photo; wikimedia.org

Active measures taken to educate public on how to react to wildlife

Mr Louis Ng Kok Kwang, Member of Parliament for Nee Soon GRC had asked the Minister for National Development, whether the Ministry will consider making it mandatory to educate prospective or current residents of ‘nature-inspired’ developments on the appropriate response to wildlife sighted in their areas and why members of the public should not feed wildlife.

In his response, Minister for National Development, Lawrence Wong wrote that it is important to carefully manage human-wildlife interactions to preserve Singapore’s wildlife.

Agencies like NParks and AVA are already taking active measures to do so:

  1. NParks organizes biodiversity programs like the Festival of Biodiversity and Community in Nature initiatives. Taken as a whole, these programs help to generate public awareness of, and appreciation for, our native wildlife.
Pangolin / photo: nparks.gov.sg.jpg
Pangolin / photo: nparks.gov.sg.jpg
  1. Agencies disseminate guidelines on how residents can minimise potential human-wildlife conflict, particularly in residential districts close to nature areas. For example, the guidelines touch on proper methods of securing trash bins and keeping food out of sight. Moreover, AVA officers conduct walkabouts in areas where residents have faced issues relating to animal nuisance. AVA officers also attend meetings to address residents’ concerns in these areas.
  2. NParks conducts specific outreach activities to discourage animal feeding. These include distributing advisory pamphlets to residents, conducting workshops for school children, and displaying prominent signage against wildlife feeding in parks and nature reserves.
Young students learn about our rich natural heritage in the Nature Keeper Programme / photo: nparks.gov.sg
Young students learn about our rich natural heritage in the Nature Keeper Programme / photo: nparks.gov.sg

Mr Wong explained that most residents who live close to nature areas behave very responsibly, have made adjustments, and appreciate the wildlife as part of their living environment.

NEL Lime butterfly / photo: nparks.gov.sg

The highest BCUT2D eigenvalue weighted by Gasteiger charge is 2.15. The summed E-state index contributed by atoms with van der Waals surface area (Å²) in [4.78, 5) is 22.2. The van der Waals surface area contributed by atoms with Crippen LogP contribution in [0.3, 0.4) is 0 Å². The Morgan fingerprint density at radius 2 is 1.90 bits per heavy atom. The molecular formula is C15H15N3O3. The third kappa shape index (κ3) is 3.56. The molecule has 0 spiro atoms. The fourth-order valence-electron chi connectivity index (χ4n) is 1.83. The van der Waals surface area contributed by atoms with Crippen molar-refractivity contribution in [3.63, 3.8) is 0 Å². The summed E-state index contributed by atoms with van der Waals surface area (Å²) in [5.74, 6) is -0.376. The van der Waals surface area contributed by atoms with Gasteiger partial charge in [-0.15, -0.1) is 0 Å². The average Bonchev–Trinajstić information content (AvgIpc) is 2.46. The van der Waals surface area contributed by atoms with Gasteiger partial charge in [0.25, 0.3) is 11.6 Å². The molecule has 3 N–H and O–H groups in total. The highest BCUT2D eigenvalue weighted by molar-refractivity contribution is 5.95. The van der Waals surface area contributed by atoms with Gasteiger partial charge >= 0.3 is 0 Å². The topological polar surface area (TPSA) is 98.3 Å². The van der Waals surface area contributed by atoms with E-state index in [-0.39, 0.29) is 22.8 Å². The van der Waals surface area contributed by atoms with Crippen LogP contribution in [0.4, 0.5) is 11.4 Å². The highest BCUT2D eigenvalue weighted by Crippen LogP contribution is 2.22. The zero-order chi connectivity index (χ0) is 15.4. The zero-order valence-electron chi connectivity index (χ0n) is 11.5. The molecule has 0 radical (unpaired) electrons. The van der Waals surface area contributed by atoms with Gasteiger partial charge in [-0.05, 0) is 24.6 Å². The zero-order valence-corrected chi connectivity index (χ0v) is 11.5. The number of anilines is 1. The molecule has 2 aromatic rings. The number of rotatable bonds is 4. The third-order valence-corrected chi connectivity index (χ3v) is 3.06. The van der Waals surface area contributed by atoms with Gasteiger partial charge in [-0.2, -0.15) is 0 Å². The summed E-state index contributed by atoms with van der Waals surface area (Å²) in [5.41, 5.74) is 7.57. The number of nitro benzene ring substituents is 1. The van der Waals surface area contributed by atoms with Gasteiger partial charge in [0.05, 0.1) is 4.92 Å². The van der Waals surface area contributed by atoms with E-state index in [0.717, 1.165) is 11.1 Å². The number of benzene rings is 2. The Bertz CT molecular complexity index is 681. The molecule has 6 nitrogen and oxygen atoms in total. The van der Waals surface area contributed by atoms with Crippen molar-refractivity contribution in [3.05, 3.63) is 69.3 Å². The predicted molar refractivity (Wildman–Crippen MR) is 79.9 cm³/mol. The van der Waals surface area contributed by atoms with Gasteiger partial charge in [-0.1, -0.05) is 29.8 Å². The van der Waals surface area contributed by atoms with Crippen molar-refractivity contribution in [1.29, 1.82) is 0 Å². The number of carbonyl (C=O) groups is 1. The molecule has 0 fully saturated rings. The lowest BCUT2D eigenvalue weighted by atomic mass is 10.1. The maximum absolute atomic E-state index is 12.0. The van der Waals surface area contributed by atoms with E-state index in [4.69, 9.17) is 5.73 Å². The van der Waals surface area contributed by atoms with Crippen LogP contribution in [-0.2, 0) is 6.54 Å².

NEL Lime butterfly / photo: nparks.gov.sg

But there will always be a small minority who persist in inappropriate behaviors like feeding, he continued, in these cases, a more targeted approach which may include official warnings or enforcement action is necessary.

However, it has been noted that the authorities somehow would overreact to resident complaints and would take extreme measures to resolve the matter. Such as the case of monkeys being trapped at Bukit Timah hill. It is only when non-government organisations like ACRES and other animal groups are involved, that the animal is not harmed. This was highlighted in a symposium in 2013.

Read: More education and legislation for animal welfare

The Minister had not answered the question of why members of the public should not feed wildlife but other sources explained that some of the reasons of the prohibition are:

  1. The increase in local concentrated wildlife population due to artificial feeding can promote the transfer of disease among animals or between animals and humans.
  2. Feeding can also alter animal behavior that the animals routinely travel in larger groups, which can make disease transmission between animals more likely.
  3. Artificial feeding can lead to animals aggressively seeking out food from people, sometimes resulting in injury.
  4. In public spaces, the congregation of animals caused by feeding can result in them being considered pests.